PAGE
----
Review - Basil Hume: Ten Years On

No one can completely know another person.  How could this be possible since there are times and circumstances in which we hardly know ourselves? If this is true on a personal level, how much more difficult it is to understand the lives of those in public life, whether in political, social or religious life. The writing of a biography, or the collection of recollections by interested people, is like the making of a mosaic, or the weaving of a tapestry. Each one has only apart of the bigger picture. The task of the author is to create the deeper picture of who and what the subject meant to individuals and to the public at large. In reading these insights we catch a glimpse of the reality of a person.

This is what William Charles has succeeded in doing in his affectionate portrait of his uncle, the late Cardinal Basil Hume.  Basil Hume: Ten Years On is a collection of essays on the private and public face of one of the best known religious leaders in England during the latter half of the 20th century. The tone is set by the photograph of the Cardinal on the front of the book. Warm. Affectionate Mysterious.  Questioning. Drawling people into a relationship with him through his natural gifts of care and compassion. Through the twin example of his humanity and spirituality bring them to a deeper understanding of God.

The chapters give an insight into the Cardinal’s early life as a pupil and laer as a monk at Ampleforth. His monastic contemporaries give the reader insight into Benedictine formation  which became the foundation and hallmark of his spirituality and outlook on life His exercise of authority as Abbot during the changes   brought about by the Second Vatican Council are well documented. They prepared him for his ultimate task, that of Archbishop of Westminster. His final “chapter”, the address he gave to the monks the night before he left Ampleforth for Westminster give profound insights into both the public face and inner life of this extraordinary man. It contains the broad brushstrokes which coloured his whole life and ministry. His final message to the community which had formed   him communicated the truth about him and his love of God to his brethren in a language that went beyond mere words, went deeper than words.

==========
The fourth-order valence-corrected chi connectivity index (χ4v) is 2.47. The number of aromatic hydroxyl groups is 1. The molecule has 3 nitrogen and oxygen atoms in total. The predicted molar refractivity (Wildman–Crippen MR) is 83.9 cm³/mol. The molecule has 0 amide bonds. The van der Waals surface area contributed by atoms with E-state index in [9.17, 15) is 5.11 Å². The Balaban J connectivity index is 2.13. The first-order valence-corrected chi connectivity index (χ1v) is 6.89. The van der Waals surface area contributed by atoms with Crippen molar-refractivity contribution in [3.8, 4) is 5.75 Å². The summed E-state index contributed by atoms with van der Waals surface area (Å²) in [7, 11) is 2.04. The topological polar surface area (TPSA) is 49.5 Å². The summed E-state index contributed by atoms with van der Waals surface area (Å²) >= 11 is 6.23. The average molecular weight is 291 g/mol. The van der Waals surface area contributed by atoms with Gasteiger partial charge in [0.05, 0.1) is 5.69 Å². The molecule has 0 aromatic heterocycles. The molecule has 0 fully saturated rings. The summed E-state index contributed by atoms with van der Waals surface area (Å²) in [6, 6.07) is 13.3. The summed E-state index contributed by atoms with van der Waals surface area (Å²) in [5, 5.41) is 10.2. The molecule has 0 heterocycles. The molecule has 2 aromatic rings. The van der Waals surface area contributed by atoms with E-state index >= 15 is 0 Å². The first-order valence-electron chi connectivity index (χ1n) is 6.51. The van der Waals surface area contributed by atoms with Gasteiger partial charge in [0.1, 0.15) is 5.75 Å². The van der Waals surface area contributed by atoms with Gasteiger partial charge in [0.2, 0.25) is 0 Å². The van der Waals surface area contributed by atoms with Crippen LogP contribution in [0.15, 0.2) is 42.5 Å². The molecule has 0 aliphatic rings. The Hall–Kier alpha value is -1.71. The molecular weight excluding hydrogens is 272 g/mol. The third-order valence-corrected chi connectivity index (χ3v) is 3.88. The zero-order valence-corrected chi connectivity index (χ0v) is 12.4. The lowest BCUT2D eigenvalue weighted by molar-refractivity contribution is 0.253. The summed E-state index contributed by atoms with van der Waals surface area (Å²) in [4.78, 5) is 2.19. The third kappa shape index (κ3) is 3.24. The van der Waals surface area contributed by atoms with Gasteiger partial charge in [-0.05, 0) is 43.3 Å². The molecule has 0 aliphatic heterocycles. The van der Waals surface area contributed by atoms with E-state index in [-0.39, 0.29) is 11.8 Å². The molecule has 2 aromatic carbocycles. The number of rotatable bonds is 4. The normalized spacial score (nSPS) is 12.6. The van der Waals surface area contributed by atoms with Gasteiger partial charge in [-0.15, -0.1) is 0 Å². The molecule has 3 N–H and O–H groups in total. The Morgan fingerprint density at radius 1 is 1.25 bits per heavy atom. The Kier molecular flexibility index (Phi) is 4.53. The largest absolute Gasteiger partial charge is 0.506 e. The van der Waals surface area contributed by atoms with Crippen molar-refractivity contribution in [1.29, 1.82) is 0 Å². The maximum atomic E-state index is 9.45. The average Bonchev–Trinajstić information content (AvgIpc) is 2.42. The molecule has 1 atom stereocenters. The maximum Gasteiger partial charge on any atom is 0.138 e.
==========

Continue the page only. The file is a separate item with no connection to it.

This appreciation of the life and work of Cardinal Hume will provide a useful complement to the biography Basil Hume, The Monk Cardinal written by Anthony Howard and published in 2005. That biography was an evaluation of his public work and was woven around the major contributions he made to political and religious life. The portrait produced by William Charles and the other contributors give access to the inner landscape of this extraordinary man, his early struggles with prayer, his feelings of being overrated, the burden of ill health and his wrestling with the problem of suffering on a human and on a world scale.

“”The person who is afraid of death is afraid of life”. Wise advice from an unknown source.  Basil Hume was not afraid of death, and this book gives a moving insight into how, during his final illness, he integrated the whole of his life, faith, relationships  into a great act of thanksgiving. Often he described the final judgement as whispering into the ear of a loving father the story, the secrets, we have never been able to tell anyone – perhaps not even ourselves.

On receiving the news of the terminal nature of his cancer, Cardinal Hume went to the chapel to pray. He spoke of a curtain being raised and catching a glimpse of what lay beyond. His prayer became sweet and full of consolation. “But then the curtain went down” he said. “But I wasn’t worried, because I knew what lay beyond.” He completed his journey into the light of the faith by which he had lived. William Charles and his contributors have shared beautiful milestones which they observed in the life of Cardinal Hume. In doing so, they have undoubtedly helped others on their journey too.

Basil Hume: Ten Years On    Edited by William Charles Donington.  Published by Burns & Oates - Contuum

Many thanks to Bishop Stack for allowing us to reprint this review, which was first published in this month's Oremus magazine.

Share this story